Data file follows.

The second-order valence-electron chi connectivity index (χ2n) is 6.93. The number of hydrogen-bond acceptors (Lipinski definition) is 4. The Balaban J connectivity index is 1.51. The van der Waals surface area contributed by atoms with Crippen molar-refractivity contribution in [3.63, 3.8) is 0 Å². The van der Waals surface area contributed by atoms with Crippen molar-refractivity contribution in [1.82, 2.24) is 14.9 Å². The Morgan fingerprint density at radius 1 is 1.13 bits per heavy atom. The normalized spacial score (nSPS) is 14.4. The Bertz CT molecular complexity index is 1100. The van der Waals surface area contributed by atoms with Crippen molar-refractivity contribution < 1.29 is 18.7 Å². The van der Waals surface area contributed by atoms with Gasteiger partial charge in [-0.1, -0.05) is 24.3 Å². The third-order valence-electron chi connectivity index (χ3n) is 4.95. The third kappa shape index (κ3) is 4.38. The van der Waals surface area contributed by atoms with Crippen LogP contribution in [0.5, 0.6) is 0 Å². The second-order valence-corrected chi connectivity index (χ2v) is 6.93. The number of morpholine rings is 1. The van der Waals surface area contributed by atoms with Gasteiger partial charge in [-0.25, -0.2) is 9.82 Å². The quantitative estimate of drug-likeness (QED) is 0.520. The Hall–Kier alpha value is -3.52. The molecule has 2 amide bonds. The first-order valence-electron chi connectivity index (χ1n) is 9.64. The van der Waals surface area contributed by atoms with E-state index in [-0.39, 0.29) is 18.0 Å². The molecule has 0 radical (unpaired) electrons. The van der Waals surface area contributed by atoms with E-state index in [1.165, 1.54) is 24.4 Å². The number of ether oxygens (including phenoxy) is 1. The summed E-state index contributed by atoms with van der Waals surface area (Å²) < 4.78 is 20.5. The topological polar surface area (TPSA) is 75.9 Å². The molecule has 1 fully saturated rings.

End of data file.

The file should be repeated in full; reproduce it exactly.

The second-order valence-electron chi connectivity index (χ2n) is 6.93. The number of hydrogen-bond acceptors (Lipinski definition) is 4. The Balaban J connectivity index is 1.51. The van der Waals surface area contributed by atoms with Crippen molar-refractivity contribution in [3.63, 3.8) is 0 Å². The van der Waals surface area contributed by atoms with Crippen molar-refractivity contribution in [1.82, 2.24) is 14.9 Å². The Morgan fingerprint density at radius 1 is 1.13 bits per heavy atom. The normalized spacial score (nSPS) is 14.4. The Bertz CT molecular complexity index is 1100. The van der Waals surface area contributed by atoms with Crippen molar-refractivity contribution < 1.29 is 18.7 Å². The van der Waals surface area contributed by atoms with Gasteiger partial charge in [-0.1, -0.05) is 24.3 Å². The third-order valence-electron chi connectivity index (χ3n) is 4.95. The third kappa shape index (κ3) is 4.38. The van der Waals surface area contributed by atoms with Crippen LogP contribution in [0.5, 0.6) is 0 Å². The second-order valence-corrected chi connectivity index (χ2v) is 6.93. The number of morpholine rings is 1. The van der Waals surface area contributed by atoms with Gasteiger partial charge in [-0.25, -0.2) is 9.82 Å². The quantitative estimate of drug-likeness (QED) is 0.520. The Hall–Kier alpha value is -3.52. The molecule has 2 amide bonds. The first-order valence-electron chi connectivity index (χ1n) is 9.64. The van der Waals surface area contributed by atoms with E-state index in [-0.39, 0.29) is 18.0 Å². The molecule has 0 radical (unpaired) electrons. The van der Waals surface area contributed by atoms with E-state index in [1.165, 1.54) is 24.4 Å². The number of ether oxygens (including phenoxy) is 1. The summed E-state index contributed by atoms with van der Waals surface area (Å²) < 4.78 is 20.5. The topological polar surface area (TPSA) is 75.9 Å². The molecule has 1 fully saturated rings.